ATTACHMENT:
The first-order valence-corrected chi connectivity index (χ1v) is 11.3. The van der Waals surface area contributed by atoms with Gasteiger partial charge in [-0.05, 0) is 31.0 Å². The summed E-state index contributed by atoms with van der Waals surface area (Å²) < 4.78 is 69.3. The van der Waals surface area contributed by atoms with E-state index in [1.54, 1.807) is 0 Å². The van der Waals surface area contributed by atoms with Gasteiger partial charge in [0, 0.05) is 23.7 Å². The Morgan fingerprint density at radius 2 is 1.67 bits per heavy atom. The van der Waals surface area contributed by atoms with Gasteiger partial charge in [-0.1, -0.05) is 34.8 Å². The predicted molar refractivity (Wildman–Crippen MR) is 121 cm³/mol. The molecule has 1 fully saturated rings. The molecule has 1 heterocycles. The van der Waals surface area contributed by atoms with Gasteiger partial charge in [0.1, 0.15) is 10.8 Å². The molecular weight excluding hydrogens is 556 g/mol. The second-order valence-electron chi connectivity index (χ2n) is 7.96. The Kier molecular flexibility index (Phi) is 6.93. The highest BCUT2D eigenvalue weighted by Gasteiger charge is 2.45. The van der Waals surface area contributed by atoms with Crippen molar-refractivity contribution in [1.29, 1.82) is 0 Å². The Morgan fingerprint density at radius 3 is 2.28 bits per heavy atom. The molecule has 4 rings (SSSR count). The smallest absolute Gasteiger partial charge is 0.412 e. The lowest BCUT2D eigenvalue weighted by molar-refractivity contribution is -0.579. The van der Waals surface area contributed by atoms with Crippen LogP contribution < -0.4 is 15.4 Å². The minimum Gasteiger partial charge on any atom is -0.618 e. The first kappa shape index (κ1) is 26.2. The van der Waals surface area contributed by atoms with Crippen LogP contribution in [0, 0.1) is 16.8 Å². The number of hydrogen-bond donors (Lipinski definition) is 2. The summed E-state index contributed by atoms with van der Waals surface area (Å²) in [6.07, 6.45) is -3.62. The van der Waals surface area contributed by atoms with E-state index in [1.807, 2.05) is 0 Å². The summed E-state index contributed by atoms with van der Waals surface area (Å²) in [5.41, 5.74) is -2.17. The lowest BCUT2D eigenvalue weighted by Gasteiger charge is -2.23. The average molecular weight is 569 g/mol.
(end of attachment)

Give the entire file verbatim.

The first-order valence-corrected chi connectivity index (χ1v) is 11.3. The van der Waals surface area contributed by atoms with Gasteiger partial charge in [-0.05, 0) is 31.0 Å². The summed E-state index contributed by atoms with van der Waals surface area (Å²) < 4.78 is 69.3. The van der Waals surface area contributed by atoms with E-state index in [1.54, 1.807) is 0 Å². The van der Waals surface area contributed by atoms with Gasteiger partial charge in [0, 0.05) is 23.7 Å². The Morgan fingerprint density at radius 2 is 1.67 bits per heavy atom. The van der Waals surface area contributed by atoms with Gasteiger partial charge in [-0.1, -0.05) is 34.8 Å². The predicted molar refractivity (Wildman–Crippen MR) is 121 cm³/mol. The molecule has 1 fully saturated rings. The molecule has 1 heterocycles. The van der Waals surface area contributed by atoms with Gasteiger partial charge in [0.1, 0.15) is 10.8 Å². The molecular weight excluding hydrogens is 556 g/mol. The second-order valence-electron chi connectivity index (χ2n) is 7.96. The Kier molecular flexibility index (Phi) is 6.93. The highest BCUT2D eigenvalue weighted by Gasteiger charge is 2.45. The van der Waals surface area contributed by atoms with Crippen molar-refractivity contribution in [1.29, 1.82) is 0 Å². The Morgan fingerprint density at radius 3 is 2.28 bits per heavy atom. The molecule has 4 rings (SSSR count). The smallest absolute Gasteiger partial charge is 0.412 e. The lowest BCUT2D eigenvalue weighted by molar-refractivity contribution is -0.579. The van der Waals surface area contributed by atoms with Crippen LogP contribution < -0.4 is 15.4 Å². The minimum Gasteiger partial charge on any atom is -0.618 e. The first kappa shape index (κ1) is 26.2. The van der Waals surface area contributed by atoms with Crippen LogP contribution in [0, 0.1) is 16.8 Å². The number of hydrogen-bond donors (Lipinski definition) is 2. The summed E-state index contributed by atoms with van der Waals surface area (Å²) in [6.07, 6.45) is -3.62. The van der Waals surface area contributed by atoms with E-state index in [1.807, 2.05) is 0 Å². The summed E-state index contributed by atoms with van der Waals surface area (Å²) in [5.41, 5.74) is -2.17. The lowest BCUT2D eigenvalue weighted by Gasteiger charge is -2.23. The average molecular weight is 569 g/mol.